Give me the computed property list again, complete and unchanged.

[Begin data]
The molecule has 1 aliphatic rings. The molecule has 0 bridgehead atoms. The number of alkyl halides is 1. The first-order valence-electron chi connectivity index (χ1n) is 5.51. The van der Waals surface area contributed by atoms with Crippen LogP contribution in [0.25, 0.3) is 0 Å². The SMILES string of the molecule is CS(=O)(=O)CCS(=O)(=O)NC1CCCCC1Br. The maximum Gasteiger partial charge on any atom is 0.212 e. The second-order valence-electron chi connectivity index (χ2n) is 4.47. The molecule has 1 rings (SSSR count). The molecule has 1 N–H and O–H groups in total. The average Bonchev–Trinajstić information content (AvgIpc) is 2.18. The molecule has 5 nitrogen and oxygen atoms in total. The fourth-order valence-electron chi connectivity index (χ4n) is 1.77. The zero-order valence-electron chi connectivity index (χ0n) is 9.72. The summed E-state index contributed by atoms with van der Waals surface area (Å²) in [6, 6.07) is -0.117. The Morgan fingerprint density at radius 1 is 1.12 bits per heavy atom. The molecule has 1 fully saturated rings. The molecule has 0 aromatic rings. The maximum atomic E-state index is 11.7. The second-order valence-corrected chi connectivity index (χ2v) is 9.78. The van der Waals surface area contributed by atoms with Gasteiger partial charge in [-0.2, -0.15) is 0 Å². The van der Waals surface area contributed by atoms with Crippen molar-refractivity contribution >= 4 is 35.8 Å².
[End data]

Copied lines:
The molecule has 1 aliphatic rings. The molecule has 0 bridgehead atoms. The number of alkyl halides is 1. The first-order valence-electron chi connectivity index (χ1n) is 5.51. The van der Waals surface area contributed by atoms with Crippen LogP contribution in [0.25, 0.3) is 0 Å². The SMILES string of the molecule is CS(=O)(=O)CCS(=O)(=O)NC1CCCCC1Br. The maximum Gasteiger partial charge on any atom is 0.212 e. The second-order valence-electron chi connectivity index (χ2n) is 4.47. The molecule has 1 rings (SSSR count). The molecule has 1 N–H and O–H groups in total. The average Bonchev–Trinajstić information content (AvgIpc) is 2.18. The molecule has 5 nitrogen and oxygen atoms in total. The fourth-order valence-electron chi connectivity index (χ4n) is 1.77. The zero-order valence-electron chi connectivity index (χ0n) is 9.72. The summed E-state index contributed by atoms with van der Waals surface area (Å²) in [6, 6.07) is -0.117. The Morgan fingerprint density at radius 1 is 1.12 bits per heavy atom. The molecule has 1 fully saturated rings. The molecule has 0 aromatic rings. The maximum atomic E-state index is 11.7. The second-order valence-corrected chi connectivity index (χ2v) is 9.78. The van der Waals surface area contributed by atoms with Gasteiger partial charge in [-0.2, -0.15) is 0 Å². The van der Waals surface area contributed by atoms with Crippen molar-refractivity contribution >= 4 is 35.8 Å².